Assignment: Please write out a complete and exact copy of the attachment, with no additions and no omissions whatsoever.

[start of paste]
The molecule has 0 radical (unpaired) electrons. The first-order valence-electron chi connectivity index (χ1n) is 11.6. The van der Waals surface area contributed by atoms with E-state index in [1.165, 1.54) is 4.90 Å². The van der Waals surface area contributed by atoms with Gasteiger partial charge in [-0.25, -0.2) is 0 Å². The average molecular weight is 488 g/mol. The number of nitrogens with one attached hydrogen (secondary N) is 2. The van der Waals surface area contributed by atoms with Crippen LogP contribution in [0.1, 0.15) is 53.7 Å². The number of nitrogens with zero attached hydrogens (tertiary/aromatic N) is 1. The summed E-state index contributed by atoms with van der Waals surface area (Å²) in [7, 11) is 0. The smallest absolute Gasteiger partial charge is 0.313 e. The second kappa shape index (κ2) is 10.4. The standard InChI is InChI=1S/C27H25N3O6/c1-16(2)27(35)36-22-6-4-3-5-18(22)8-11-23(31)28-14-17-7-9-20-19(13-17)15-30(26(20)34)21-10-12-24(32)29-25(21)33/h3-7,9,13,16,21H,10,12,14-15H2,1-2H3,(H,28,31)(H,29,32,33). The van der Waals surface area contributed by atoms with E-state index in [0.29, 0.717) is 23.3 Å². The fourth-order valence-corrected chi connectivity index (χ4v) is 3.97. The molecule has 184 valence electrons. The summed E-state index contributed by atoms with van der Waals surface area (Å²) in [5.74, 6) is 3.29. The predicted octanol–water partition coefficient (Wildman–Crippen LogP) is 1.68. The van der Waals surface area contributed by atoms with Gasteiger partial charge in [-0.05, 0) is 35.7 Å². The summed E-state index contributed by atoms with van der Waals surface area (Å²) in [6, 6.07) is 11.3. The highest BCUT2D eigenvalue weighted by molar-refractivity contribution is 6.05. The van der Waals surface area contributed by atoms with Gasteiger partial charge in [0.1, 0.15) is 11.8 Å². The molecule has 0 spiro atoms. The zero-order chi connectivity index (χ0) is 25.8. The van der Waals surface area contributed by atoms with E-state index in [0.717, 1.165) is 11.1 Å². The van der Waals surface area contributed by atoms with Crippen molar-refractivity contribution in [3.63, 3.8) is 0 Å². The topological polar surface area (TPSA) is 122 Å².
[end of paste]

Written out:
The molecule has 0 radical (unpaired) electrons. The first-order valence-electron chi connectivity index (χ1n) is 11.6. The van der Waals surface area contributed by atoms with E-state index in [1.165, 1.54) is 4.90 Å². The van der Waals surface area contributed by atoms with Gasteiger partial charge in [-0.25, -0.2) is 0 Å². The average molecular weight is 488 g/mol. The number of nitrogens with one attached hydrogen (secondary N) is 2. The van der Waals surface area contributed by atoms with Crippen LogP contribution in [0.1, 0.15) is 53.7 Å². The number of nitrogens with zero attached hydrogens (tertiary/aromatic N) is 1. The summed E-state index contributed by atoms with van der Waals surface area (Å²) in [7, 11) is 0. The smallest absolute Gasteiger partial charge is 0.313 e. The second kappa shape index (κ2) is 10.4. The standard InChI is InChI=1S/C27H25N3O6/c1-16(2)27(35)36-22-6-4-3-5-18(22)8-11-23(31)28-14-17-7-9-20-19(13-17)15-30(26(20)34)21-10-12-24(32)29-25(21)33/h3-7,9,13,16,21H,10,12,14-15H2,1-2H3,(H,28,31)(H,29,32,33). The van der Waals surface area contributed by atoms with E-state index in [0.29, 0.717) is 23.3 Å². The fourth-order valence-corrected chi connectivity index (χ4v) is 3.97. The molecule has 184 valence electrons. The summed E-state index contributed by atoms with van der Waals surface area (Å²) in [5.74, 6) is 3.29. The predicted octanol–water partition coefficient (Wildman–Crippen LogP) is 1.68. The van der Waals surface area contributed by atoms with Gasteiger partial charge in [-0.05, 0) is 35.7 Å². The summed E-state index contributed by atoms with van der Waals surface area (Å²) in [6, 6.07) is 11.3. The highest BCUT2D eigenvalue weighted by molar-refractivity contribution is 6.05. The van der Waals surface area contributed by atoms with Gasteiger partial charge in [0.1, 0.15) is 11.8 Å². The molecule has 0 spiro atoms. The zero-order chi connectivity index (χ0) is 25.8. The van der Waals surface area contributed by atoms with E-state index in [0.717, 1.165) is 11.1 Å². The van der Waals surface area contributed by atoms with Crippen molar-refractivity contribution in [3.63, 3.8) is 0 Å². The topological polar surface area (TPSA) is 122 Å².